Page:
Pop culture obsessives writing for the pop culture obsessed.
Pop culture obsessives writing for the pop culture obsessed.

NBC to promote binging by releasing the full season of Aquarius online

Illustration for article titled NBC to promote binging by releasing the full season of iAquarius/i online

Streaming is so hot right now. Hulu just bought Seinfeld for $180 million and streaming rights to all future AMC programs for an undisclosed sum, and Netflix basically invented the current model of serving up entire new seasons for gluttonous binge-watching with House Of Cards. And now, because its business model could be described as “see what everybody else is doing, and then do that,” NBC has decided to immediately offer all 13 episodes of Aquarius in conjunction with its two-hour premiere on May 28, according to The Hollywood Reporter. The series, which follows David Duchovny as an L.A. Police Sergeant investigating that lovable scamp Charles Manson, will be simultaneously available on air, NBC.com, the NBC app, and video on demand.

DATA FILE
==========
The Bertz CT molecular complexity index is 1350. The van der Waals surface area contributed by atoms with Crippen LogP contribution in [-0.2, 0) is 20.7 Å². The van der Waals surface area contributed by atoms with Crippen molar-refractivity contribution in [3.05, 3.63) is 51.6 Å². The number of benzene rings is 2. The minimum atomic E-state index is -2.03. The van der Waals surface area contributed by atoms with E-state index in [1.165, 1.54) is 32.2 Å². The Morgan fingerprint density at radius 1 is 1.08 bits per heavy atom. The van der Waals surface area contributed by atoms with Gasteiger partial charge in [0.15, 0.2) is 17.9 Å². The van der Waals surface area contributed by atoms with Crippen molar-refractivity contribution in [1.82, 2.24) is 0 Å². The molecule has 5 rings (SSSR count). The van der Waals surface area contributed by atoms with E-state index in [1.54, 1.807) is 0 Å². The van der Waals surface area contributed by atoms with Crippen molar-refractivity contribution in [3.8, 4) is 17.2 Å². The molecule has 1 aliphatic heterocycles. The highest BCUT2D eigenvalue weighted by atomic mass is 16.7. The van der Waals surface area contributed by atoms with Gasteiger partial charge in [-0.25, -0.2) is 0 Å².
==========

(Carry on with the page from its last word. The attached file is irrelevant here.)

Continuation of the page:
“With Aquarius we have the opportunity to push some new boundaries to give our audience something no broadcast network has done before,” says NBC entertainment chairman Bob Greenblatt, describing television much in the same way that Cain described the drug Nuke in Robocop 2. “We are fully aware how audiences want to consume multiple episodes of new television series faster and at their own discretion,” Greenblatt continued, confirming that what America wants is to watch an entire season of TV the same way it eats an entire Domino’s pizza: in a single sitting, moderately inebriated, free from distractions and prying eyes, in its Hello Kitty bathrobe.

While CBS has previously struck deals with Amazon, those were single-episode streaming models; this will be the first time a broadcast network makes a full season available all at once. If successful, it could pave the way for other scripted series to get a similar release. Of course, making an entire series available at one shot does create some complications for the networks, like figuring out how to unceremoniously cancel promising new shows that fail to find immediate, widespread appeal.

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